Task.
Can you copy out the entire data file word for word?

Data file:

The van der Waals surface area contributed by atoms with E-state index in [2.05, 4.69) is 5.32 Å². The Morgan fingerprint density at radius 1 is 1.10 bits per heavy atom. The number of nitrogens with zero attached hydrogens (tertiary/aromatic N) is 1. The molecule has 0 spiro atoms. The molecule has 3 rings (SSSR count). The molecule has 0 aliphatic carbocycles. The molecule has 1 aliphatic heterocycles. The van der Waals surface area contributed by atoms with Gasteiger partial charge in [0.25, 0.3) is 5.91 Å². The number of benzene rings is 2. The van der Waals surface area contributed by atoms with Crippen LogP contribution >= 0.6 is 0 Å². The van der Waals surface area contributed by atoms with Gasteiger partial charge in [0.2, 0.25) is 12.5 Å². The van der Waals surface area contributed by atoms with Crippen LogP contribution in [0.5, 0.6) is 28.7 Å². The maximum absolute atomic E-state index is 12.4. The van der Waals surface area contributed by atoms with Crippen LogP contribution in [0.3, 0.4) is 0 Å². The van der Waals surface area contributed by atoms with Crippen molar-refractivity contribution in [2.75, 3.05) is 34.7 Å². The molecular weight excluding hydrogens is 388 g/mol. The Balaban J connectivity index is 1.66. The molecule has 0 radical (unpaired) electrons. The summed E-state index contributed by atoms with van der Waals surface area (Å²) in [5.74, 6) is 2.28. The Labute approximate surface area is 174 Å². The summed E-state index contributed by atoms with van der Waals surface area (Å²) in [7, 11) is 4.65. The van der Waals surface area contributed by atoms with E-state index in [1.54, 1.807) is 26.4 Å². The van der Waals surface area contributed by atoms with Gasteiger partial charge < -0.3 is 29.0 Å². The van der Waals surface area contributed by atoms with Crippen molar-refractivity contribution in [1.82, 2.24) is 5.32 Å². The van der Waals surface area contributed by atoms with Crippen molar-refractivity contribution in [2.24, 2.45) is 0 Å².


The van der Waals surface area contributed by atoms with E-state index in [2.05, 4.69) is 5.32 Å². The Morgan fingerprint density at radius 1 is 1.10 bits per heavy atom. The number of nitrogens with zero attached hydrogens (tertiary/aromatic N) is 1. The molecule has 0 spiro atoms. The molecule has 3 rings (SSSR count). The molecule has 0 aliphatic carbocycles. The molecule has 1 aliphatic heterocycles. The van der Waals surface area contributed by atoms with Gasteiger partial charge in [0.25, 0.3) is 5.91 Å². The number of benzene rings is 2. The van der Waals surface area contributed by atoms with Crippen LogP contribution >= 0.6 is 0 Å². The van der Waals surface area contributed by atoms with Gasteiger partial charge in [0.2, 0.25) is 12.5 Å². The van der Waals surface area contributed by atoms with Crippen LogP contribution in [0.5, 0.6) is 28.7 Å². The maximum absolute atomic E-state index is 12.4. The van der Waals surface area contributed by atoms with Crippen LogP contribution in [0.3, 0.4) is 0 Å². The van der Waals surface area contributed by atoms with Crippen molar-refractivity contribution in [2.75, 3.05) is 34.7 Å². The molecular weight excluding hydrogens is 388 g/mol. The Balaban J connectivity index is 1.66. The molecule has 0 radical (unpaired) electrons. The summed E-state index contributed by atoms with van der Waals surface area (Å²) in [5.74, 6) is 2.28. The Labute approximate surface area is 174 Å². The summed E-state index contributed by atoms with van der Waals surface area (Å²) in [7, 11) is 4.65. The van der Waals surface area contributed by atoms with E-state index in [1.54, 1.807) is 26.4 Å². The van der Waals surface area contributed by atoms with Gasteiger partial charge < -0.3 is 29.0 Å². The van der Waals surface area contributed by atoms with Crippen molar-refractivity contribution in [1.82, 2.24) is 5.32 Å². The van der Waals surface area contributed by atoms with Crippen molar-refractivity contribution in [2.24, 2.45) is 0 Å².